Many family businesses rely on family members to fill their staff rosters and keep the doors open. But when and how should your children be added to the payroll? Here are some considerations in deciding your kids’ role in the family business.

Should Teens Work in the Family Business?

Many parents worry about putting their adolescent children to work at their company. You may hope that your family business will be part of the legacy you leave to your children in the future, but what about today? Are you putting too much pressure on your teens by giving them a role at the company, or are you cultivating interest in a life-long career?

Of course, the answer depends on many factors:

  • The type of business you run
  • Your child’s maturity, strengths, and challenges
  • Whether your teen is interested in working with you
  • Family schedules, including school and extracurricular commitments
  • The workplace culture and how it will change by introducing the “boss’s kid”
  • The company’s budget

One study suggests bringing teens into the family business can improve your relationship with them as a parent. It may also ward off depression.

There is also much to be gained from employment outside the company. By working for someone else, your children can learn how to separate personal and professional issues and avoid favoritism at work.

It is important for your kids to know you welcome them joining the family business and look forward to working with them but be careful not to cross the line into coercion. Discuss working in the family with your teen as an option, rather than a mandate.

Choosing Your Kids’ Starting Position

As a parent, you want to believe the best of your children. They’re smart enough, strong enough, and good enough for anything life will throw at them. However, as a business owner, you need to be practical and realistic in identifying the skills your kids have when they start working for you.

It is appropriate for your kids’ starting positions to be at the ground level of your business. Not only will this help them develop the skills a business owner needs, it will also signal fairness to your non-relative employees. If you are starting your children young, pay particular attention to their skills and maturity:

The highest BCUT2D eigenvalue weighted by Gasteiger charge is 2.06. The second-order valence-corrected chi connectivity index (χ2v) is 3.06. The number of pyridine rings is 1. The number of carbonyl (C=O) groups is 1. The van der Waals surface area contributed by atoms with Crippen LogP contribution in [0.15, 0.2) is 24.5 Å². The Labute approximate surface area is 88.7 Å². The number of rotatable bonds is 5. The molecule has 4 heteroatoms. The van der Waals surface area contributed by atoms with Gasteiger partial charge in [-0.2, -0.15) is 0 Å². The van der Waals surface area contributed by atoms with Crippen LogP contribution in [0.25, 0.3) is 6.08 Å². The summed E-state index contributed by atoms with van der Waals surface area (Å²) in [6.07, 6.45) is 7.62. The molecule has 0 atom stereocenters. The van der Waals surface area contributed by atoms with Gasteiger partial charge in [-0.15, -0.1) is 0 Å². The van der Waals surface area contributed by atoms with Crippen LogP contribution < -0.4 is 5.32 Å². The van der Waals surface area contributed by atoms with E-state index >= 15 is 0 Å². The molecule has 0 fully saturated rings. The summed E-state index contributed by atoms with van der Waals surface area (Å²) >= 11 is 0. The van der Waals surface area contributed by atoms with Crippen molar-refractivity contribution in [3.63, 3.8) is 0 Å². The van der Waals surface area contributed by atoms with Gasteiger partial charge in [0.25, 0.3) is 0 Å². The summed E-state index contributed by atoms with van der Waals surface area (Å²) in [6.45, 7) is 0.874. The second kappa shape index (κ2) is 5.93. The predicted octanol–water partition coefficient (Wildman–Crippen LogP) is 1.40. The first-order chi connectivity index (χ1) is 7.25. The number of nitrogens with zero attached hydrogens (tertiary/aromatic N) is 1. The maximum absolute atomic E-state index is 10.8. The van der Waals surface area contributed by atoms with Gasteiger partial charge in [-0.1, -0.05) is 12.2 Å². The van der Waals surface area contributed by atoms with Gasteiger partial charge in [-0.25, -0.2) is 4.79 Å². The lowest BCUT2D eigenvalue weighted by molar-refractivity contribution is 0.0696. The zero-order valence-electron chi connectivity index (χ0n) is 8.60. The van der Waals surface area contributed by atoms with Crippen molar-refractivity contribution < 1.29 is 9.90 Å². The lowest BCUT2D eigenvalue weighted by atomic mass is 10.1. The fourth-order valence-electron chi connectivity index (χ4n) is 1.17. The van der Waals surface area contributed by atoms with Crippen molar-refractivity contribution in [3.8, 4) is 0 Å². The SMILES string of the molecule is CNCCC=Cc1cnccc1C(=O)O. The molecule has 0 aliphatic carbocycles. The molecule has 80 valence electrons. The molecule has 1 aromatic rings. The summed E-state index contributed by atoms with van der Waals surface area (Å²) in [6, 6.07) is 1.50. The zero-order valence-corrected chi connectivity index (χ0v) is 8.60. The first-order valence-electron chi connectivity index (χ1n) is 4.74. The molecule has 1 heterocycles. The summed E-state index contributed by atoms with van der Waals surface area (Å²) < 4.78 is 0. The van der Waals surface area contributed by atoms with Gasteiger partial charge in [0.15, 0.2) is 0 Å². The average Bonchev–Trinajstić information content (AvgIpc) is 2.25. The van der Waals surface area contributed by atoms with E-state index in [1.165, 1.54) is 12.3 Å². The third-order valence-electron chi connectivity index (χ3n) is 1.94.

• Can they handle money responsibly?
  • Are they mature enough to interact with your customers?
  • Do they have the attention span to review documents?
  • Are they detail-oriented enough to maintain a filing system?

As with any new employee, a skills assessment can help you identify your teenager’s strengths, interests, and challenges, to help you choose a starting position that is right for them and for your business.

Get Help Planning Your Kids’ Role in the Family Business


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Promotion or Nepotism: When is It Right to Increase Your Kids’ Role?

As your children get older, mature, and possibly go to college, their skills will change and increase, as will their role in the company. Your kids will want to feel acknowledged through promotions and increased responsibility. You may also be eager to have them step into leadership roles and eventually take over the business.

But promoting a family member too soon can cause stress and conflict for everyone in the workplace. You may find yourself working overtime to correct your children’s mistakes, and that can breed resentment. Your children, who want to be good at their jobs, will also feel the stress of not living up to expectations. Meanwhile your other employees may see your choice to promote your child as self-interested nepotism, rather than wise business strategy.

Once again, skills assessments and professional coaching can help. A business consultant can evaluate your children, helping you to know when to promote them to the next level. Your kids can then work with a leadership coach to develop the skills their new position requires, and meet their coworkers’ expectations, rather than relying on their connection to you, the business owner, to justify their position.

Building your kids’ role in the family business can be empowering and intimidating, all at once. But working with a business consultant can help you meet your children where they are and encourage them to grow into the leaders you want them to be.


David Stanislaw is an organizational development specialist with over 30 years’ experience helping family business owners with business succession planning and leadership coaching. Contact us to meet with David to start developing your kids’ role in your business today.